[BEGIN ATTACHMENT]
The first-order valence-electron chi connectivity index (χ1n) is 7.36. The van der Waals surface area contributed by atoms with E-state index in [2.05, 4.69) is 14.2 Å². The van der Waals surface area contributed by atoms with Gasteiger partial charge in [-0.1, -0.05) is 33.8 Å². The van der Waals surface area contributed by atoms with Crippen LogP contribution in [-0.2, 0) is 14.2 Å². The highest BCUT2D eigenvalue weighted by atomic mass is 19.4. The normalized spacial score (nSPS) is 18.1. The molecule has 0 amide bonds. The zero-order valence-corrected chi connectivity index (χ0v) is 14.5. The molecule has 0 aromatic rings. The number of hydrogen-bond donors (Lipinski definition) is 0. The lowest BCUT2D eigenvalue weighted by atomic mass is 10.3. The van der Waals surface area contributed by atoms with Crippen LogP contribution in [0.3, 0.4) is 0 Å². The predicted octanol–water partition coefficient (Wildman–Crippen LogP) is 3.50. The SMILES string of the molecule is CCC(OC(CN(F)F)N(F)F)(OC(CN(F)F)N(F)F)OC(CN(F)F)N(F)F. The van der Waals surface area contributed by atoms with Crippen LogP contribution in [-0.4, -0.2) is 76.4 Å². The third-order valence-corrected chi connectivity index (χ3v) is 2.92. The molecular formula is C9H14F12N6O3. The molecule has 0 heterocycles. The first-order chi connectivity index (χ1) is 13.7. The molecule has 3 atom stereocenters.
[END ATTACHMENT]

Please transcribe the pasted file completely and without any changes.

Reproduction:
The first-order valence-electron chi connectivity index (χ1n) is 7.36. The van der Waals surface area contributed by atoms with E-state index in [2.05, 4.69) is 14.2 Å². The van der Waals surface area contributed by atoms with Gasteiger partial charge in [-0.1, -0.05) is 33.8 Å². The van der Waals surface area contributed by atoms with Crippen LogP contribution in [-0.2, 0) is 14.2 Å². The highest BCUT2D eigenvalue weighted by atomic mass is 19.4. The normalized spacial score (nSPS) is 18.1. The molecule has 0 amide bonds. The zero-order valence-corrected chi connectivity index (χ0v) is 14.5. The molecule has 0 aromatic rings. The number of hydrogen-bond donors (Lipinski definition) is 0. The lowest BCUT2D eigenvalue weighted by atomic mass is 10.3. The van der Waals surface area contributed by atoms with Crippen LogP contribution in [0.3, 0.4) is 0 Å². The predicted octanol–water partition coefficient (Wildman–Crippen LogP) is 3.50. The SMILES string of the molecule is CCC(OC(CN(F)F)N(F)F)(OC(CN(F)F)N(F)F)OC(CN(F)F)N(F)F. The van der Waals surface area contributed by atoms with Crippen LogP contribution in [-0.4, -0.2) is 76.4 Å². The third-order valence-corrected chi connectivity index (χ3v) is 2.92. The molecular formula is C9H14F12N6O3. The molecule has 0 heterocycles. The first-order chi connectivity index (χ1) is 13.7. The molecule has 3 atom stereocenters.